Parliament could be granted the authority to set an annual limit on the number of asylum-seekers or refugees allowed to enter the UK, according to Home Office Minister Robert Jenrick. In an interview with The Telegraph newspaper, Jenrick, the Minister of State for Immigration, outlined his ambition for a new asylum system that would provide “safe and legal” routes for genuine refugees, while barring asylum claims from those arriving in the UK illegally by crossing the English Channel in small boats.
Jenrick said the number of asylum seekers or refugees entitled to enter the UK would be subject to a cap annually agreed upon by Parliament, taking into consideration the country’s “finite resources.” He noted that many local authorities are at the brink of being unable to house and support humanitarian schemes due to the limited resources available.
The cap would be determined after consultations with local authorities on the amount of housing, school places, and the capacity of civil society and sponsors to take part. Jenrick said the government would then collaborate with international organisations such as the United Nations to create “very targeted schemes.”
The Minister dismissed the notion that the UK should adopt an “open door” policy towards asylum seekers, saying that the country does not have an obligation to everyone in every conflict in every part of the world. He argued that when considering refugee resettlement schemes, the UK should be “thinking carefully about those parts of the world, or peoples to whom we have the strongest geographical, historical, moral obligation.” However, Jenrick warned that the British public will not tolerate abuse of either the system or their “generosity.”
The plan for new legislation was announced by Prime Minister Rishi Sunak late last year. He told the House of Commons on Dec. 13 that the government was planning to alter the legal framework for immigration, and vowed to introduce new legislation to “make unambiguously clear that if you enter the UK illegally you should not be able to remain here.” Illegal arrivals will be “detained and swiftly returned” to their home country or a safe country where their asylum cases will be considered, and will have “no right to reentry, settlement, or citizenship,” Sunak said.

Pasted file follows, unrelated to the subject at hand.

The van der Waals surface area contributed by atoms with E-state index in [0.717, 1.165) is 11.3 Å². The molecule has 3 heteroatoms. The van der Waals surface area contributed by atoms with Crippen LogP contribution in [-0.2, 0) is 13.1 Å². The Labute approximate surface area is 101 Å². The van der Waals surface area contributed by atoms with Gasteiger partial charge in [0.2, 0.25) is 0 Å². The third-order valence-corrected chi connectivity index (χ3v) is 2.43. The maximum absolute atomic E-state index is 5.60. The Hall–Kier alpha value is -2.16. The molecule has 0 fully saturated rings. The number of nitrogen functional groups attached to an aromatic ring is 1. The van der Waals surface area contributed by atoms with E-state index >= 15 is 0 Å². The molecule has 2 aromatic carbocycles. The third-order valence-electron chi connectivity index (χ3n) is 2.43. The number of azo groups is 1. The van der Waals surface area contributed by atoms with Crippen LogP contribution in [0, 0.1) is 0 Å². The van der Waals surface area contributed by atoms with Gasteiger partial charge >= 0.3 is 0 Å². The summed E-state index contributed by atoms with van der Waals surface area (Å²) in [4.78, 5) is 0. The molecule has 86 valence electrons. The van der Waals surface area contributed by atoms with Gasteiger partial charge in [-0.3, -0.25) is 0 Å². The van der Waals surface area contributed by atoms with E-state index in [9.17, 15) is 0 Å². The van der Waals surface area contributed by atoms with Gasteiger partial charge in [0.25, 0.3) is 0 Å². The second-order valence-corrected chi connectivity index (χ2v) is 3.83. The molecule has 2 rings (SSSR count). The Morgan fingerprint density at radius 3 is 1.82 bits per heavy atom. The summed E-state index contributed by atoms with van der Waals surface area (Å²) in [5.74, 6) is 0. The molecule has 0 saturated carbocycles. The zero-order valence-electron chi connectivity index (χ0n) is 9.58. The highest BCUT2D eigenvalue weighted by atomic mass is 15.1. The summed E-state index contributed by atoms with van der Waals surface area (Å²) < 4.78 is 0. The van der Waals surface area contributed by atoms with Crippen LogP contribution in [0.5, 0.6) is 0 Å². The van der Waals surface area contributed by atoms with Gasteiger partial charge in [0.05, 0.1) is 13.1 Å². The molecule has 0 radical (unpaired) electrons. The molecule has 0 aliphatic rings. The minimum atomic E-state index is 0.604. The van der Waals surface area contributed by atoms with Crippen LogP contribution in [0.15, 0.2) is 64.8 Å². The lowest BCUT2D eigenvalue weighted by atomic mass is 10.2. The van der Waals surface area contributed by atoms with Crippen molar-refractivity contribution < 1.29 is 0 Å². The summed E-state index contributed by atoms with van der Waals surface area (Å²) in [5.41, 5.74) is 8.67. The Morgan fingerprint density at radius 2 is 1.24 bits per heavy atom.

Earlier this month, a protest at a hotel housing asylum seekers in the Knowsley area of Merseyside descended into chaos, resulting in 15 arrests. Merseyside police said the protest on Feb. 10 was “initially peaceful” before a separate group of people turned up to make trouble. A police van was burnt out and three people received minor injuries. Jenrick repeated the government’s condemnation of the violence, stressing that it was wrong and without justification. He said the government has made it a priority to secure the nation’s borders, noting that 45,756 illegal immigrants crossed the English Channel to reach the UK in 2022.